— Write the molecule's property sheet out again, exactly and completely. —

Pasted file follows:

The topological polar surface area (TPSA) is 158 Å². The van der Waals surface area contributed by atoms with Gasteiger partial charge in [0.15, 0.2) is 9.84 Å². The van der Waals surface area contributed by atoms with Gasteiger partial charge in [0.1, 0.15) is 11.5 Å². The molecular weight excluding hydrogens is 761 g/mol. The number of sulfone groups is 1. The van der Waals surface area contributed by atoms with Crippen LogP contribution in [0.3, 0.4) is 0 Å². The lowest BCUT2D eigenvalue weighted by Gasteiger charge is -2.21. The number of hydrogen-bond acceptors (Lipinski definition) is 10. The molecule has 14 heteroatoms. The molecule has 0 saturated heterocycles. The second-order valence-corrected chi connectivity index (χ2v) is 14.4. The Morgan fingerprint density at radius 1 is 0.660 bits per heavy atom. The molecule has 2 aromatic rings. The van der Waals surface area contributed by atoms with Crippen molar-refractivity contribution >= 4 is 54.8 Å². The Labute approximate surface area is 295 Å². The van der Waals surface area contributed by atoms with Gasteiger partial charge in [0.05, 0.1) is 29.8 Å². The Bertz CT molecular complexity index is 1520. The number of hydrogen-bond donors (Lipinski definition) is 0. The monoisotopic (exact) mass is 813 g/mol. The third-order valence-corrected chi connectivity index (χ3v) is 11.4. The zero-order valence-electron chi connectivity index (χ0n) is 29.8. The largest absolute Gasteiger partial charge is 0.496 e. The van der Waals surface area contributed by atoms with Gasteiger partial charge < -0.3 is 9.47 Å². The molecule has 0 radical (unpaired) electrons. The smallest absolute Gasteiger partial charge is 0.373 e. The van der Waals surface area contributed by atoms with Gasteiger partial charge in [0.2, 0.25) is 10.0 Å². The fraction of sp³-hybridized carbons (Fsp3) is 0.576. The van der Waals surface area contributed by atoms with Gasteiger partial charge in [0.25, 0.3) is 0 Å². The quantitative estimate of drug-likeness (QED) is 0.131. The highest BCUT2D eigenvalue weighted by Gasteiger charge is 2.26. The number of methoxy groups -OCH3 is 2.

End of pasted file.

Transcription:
The topological polar surface area (TPSA) is 158 Å². The van der Waals surface area contributed by atoms with Gasteiger partial charge in [0.15, 0.2) is 9.84 Å². The van der Waals surface area contributed by atoms with Gasteiger partial charge in [0.1, 0.15) is 11.5 Å². The molecular weight excluding hydrogens is 761 g/mol. The number of sulfone groups is 1. The van der Waals surface area contributed by atoms with Crippen LogP contribution in [0.3, 0.4) is 0 Å². The lowest BCUT2D eigenvalue weighted by Gasteiger charge is -2.21. The number of hydrogen-bond acceptors (Lipinski definition) is 10. The molecule has 14 heteroatoms. The molecule has 0 saturated heterocycles. The second-order valence-corrected chi connectivity index (χ2v) is 14.4. The Morgan fingerprint density at radius 1 is 0.660 bits per heavy atom. The molecule has 2 aromatic rings. The van der Waals surface area contributed by atoms with Crippen molar-refractivity contribution >= 4 is 54.8 Å². The Labute approximate surface area is 295 Å². The van der Waals surface area contributed by atoms with Gasteiger partial charge in [0.05, 0.1) is 29.8 Å². The Bertz CT molecular complexity index is 1520. The number of hydrogen-bond donors (Lipinski definition) is 0. The monoisotopic (exact) mass is 813 g/mol. The third-order valence-corrected chi connectivity index (χ3v) is 11.4. The zero-order valence-electron chi connectivity index (χ0n) is 29.8. The largest absolute Gasteiger partial charge is 0.496 e. The van der Waals surface area contributed by atoms with Gasteiger partial charge < -0.3 is 9.47 Å². The molecule has 0 radical (unpaired) electrons. The smallest absolute Gasteiger partial charge is 0.373 e. The van der Waals surface area contributed by atoms with Gasteiger partial charge in [0.2, 0.25) is 10.0 Å². The fraction of sp³-hybridized carbons (Fsp3) is 0.576. The van der Waals surface area contributed by atoms with Gasteiger partial charge in [0.25, 0.3) is 0 Å². The quantitative estimate of drug-likeness (QED) is 0.131. The highest BCUT2D eigenvalue weighted by Gasteiger charge is 2.26. The number of methoxy groups -OCH3 is 2.